Dae Kwang Sunim: There once was a person whose professional life was very secure. But as he got older a spiritual questioning arose in him. To satisfy this urge he got interested in Buddhism and read all the books he could, until he understood everything about Buddhism. The man then became anxious about his financial situation. After reading extensively in the area of investment, he understood everything about retirement plans. Next he started to worry about his body. He wasn’t getting any younger and perhaps some exercise like swimming would help him. Again, he went to the library. After reading every available book he understood everything about swimming, even the theories regarding rigorous competitive training. He then went down to the lake, jumped in and drowned. [There are several moments of silence.] That’s the end. So understanding cannot help you. It’s a Zen story!
Question: In Christianity, the deepest level of experience is described as an I – Thou relation between you and God. Can you explain why there is no I – Thou relation in Buddhism?
Dae Kwang Sunim: In Buddhism, we say that everything is one, so there is ultimately no I – Thou. If you take away the idea of “I” and take away the idea of “Thou,” then what is there?
Question: So there is no ultimate relationship in Buddhism as there is in Christianity?
Dae Kwang Sunim: Everything is relationship. Everything is direct connectedness; you just think that it isn’t. Our job is simply to become one with everything. That’s being relationship. So if you take away the idea of “I” and take away the idea of “Thou,” what do you get? Quick! Tell me! [No answer.] I’m sitting here answering your question. That’s better than any idea concerning “I – Thou” relationships.
Question: Would you describe how you became interested in Zen practice?
Father Kevin: I didn’t get interested in Buddhism and Zen as something I wanted to study. I basically got into it because the traditional Christian explanations of what my practice was didn’t quite satisfy me. Like a drum, to get the right tone, you have to tighten the skin on the drum head. So, too, in order to firm up my practice, I learned some of their ways of doing things.
Dae Kwang Sunim: I was raised Christian. The reason I went to Buddhism is much like what Father Kevin said. The Christian tradition I was raised in didn’t have any contemplative practice. I became interested in Zen Buddhism because it contained a very strong tradition of practice. I saw it not so much as an alternative to Christianity but as offering something I had never encountered before.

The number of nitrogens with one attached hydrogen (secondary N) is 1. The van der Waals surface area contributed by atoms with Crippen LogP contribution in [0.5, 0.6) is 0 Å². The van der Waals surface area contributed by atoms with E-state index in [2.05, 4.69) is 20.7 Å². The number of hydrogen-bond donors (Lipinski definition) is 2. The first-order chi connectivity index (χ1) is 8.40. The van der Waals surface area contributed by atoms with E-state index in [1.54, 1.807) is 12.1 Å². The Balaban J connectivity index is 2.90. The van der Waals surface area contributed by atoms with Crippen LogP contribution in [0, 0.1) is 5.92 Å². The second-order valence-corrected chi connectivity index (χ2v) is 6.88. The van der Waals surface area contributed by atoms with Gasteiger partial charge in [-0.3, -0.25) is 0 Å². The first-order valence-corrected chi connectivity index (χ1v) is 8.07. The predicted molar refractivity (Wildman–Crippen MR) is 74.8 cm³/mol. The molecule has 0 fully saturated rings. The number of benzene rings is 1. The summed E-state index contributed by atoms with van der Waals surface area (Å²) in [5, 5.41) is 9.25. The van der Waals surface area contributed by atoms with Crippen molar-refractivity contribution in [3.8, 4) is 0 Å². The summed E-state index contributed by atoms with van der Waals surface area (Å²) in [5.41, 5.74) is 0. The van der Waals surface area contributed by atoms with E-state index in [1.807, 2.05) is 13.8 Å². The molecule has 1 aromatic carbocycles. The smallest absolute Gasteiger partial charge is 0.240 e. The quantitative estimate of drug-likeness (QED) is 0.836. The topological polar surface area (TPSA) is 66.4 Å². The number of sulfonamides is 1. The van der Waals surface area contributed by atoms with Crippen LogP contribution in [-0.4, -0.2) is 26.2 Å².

Question: Were you dissatisfied then with Christianity?
Dae Kwang Sunim: I wasn’t dissatisfied. I wanted something different. Actually, many people use Zen meditation to realize what Christianity is all about. Zen, you may have noticed, is very generic. It’s like drinking pure, cool water when you’re thirsty. Zen points to something before thinking, before all your ideas. Actually God is before your idea of God, and so is Buddha. And what is that? What are you? That’s the question! And how do you attain that?
Buddha likened the human situation to a man who has just been shot in the chest by an arrow. Before he gets treated for the wound, he wants to know who shot the arrow. He also wonders which tribe made the arrow. How strong was the bow and what trajectory did the arrow take to pierce his chest in such a manner? While he is asking these questions, he dies. The most important thing in this situation is getting treatment.
The Buddha was only concerned with one thing: human suffering and taking away human suffering. He refused to talk about anything else because it was not helpful to people. He went instead right to the heart of the matter, the matter of life and death. Christ, too, was not a scholar; he was not a theologian. He pointed directly to the human condition and how to relieve it. If you look at it that way, everything else pales.